Growth of CO₂ in the atmosphere is accelerating. The image shows the growth rate in parts per million (ppm), based on annual Mauna Loa data (1959-2017), with a 4th-order polynomial trend added.
While no data are yet available for the year 2018, the trend on above image points at 2.65 ppm. The image below shows the level for the most recent week, which is 2.53 ppm above the corresponding week a year ago.
Carl Rasmussen calculates that the de-seasonalised growth rate has now (at the middle of 2018) reached ±2.3 ppm/y. Carl adds: “the rate of growth is itself growing, [it is] the highest growth rate ever seen in modern times. This is not just a ‘business as usual’ scenario, it is worse than that, we’re actually moving backward, becoming more and more unsustainable with every year. This shows unequivocally that the efforts undertaken so-far to limit green house gases such as carbon dioxide are woefully inadequate.”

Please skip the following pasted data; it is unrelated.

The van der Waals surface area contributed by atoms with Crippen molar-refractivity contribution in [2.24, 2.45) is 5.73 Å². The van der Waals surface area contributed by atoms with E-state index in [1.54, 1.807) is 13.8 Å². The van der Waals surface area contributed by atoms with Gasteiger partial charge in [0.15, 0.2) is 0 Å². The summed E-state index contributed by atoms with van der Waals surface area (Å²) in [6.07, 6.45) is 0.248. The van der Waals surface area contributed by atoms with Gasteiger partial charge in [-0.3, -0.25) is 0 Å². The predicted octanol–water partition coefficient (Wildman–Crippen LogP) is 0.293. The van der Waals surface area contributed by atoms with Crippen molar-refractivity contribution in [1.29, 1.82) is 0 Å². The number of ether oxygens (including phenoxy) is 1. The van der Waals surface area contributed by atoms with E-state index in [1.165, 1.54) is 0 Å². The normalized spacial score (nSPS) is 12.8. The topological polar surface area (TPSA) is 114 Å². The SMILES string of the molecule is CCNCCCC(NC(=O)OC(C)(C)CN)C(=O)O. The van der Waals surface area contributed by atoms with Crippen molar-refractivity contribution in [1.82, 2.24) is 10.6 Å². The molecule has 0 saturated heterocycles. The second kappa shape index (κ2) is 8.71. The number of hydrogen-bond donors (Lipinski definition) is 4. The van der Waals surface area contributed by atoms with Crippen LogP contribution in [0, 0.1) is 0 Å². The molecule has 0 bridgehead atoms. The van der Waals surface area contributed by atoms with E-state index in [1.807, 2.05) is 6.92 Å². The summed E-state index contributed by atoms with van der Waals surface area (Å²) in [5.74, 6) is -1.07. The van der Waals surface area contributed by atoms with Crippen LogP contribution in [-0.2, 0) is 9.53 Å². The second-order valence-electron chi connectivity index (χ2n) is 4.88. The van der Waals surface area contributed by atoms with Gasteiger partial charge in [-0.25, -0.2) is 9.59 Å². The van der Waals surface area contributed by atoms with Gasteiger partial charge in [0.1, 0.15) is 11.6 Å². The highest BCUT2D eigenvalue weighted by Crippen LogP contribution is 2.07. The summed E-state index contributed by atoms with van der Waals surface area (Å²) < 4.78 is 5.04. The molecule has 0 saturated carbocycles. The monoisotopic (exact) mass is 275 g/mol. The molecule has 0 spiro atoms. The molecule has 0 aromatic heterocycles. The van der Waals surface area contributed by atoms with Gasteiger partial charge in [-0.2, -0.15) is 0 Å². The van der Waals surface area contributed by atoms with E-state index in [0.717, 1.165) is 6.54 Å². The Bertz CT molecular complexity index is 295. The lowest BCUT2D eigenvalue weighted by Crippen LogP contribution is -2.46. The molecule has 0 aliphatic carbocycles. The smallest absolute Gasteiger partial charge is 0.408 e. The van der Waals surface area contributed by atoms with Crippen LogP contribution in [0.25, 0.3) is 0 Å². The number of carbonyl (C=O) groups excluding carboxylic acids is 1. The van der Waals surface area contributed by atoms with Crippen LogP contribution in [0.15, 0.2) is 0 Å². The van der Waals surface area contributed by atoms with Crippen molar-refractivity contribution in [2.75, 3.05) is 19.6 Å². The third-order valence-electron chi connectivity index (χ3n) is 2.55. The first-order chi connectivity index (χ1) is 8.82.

Peak methane levels were as high as 3.37 ppm on August 31, 2018, an ominous warning of the threat of destabilization of methane hydrates at the seafloor of the Arctic Ocean.
Mean global methane levels were as high as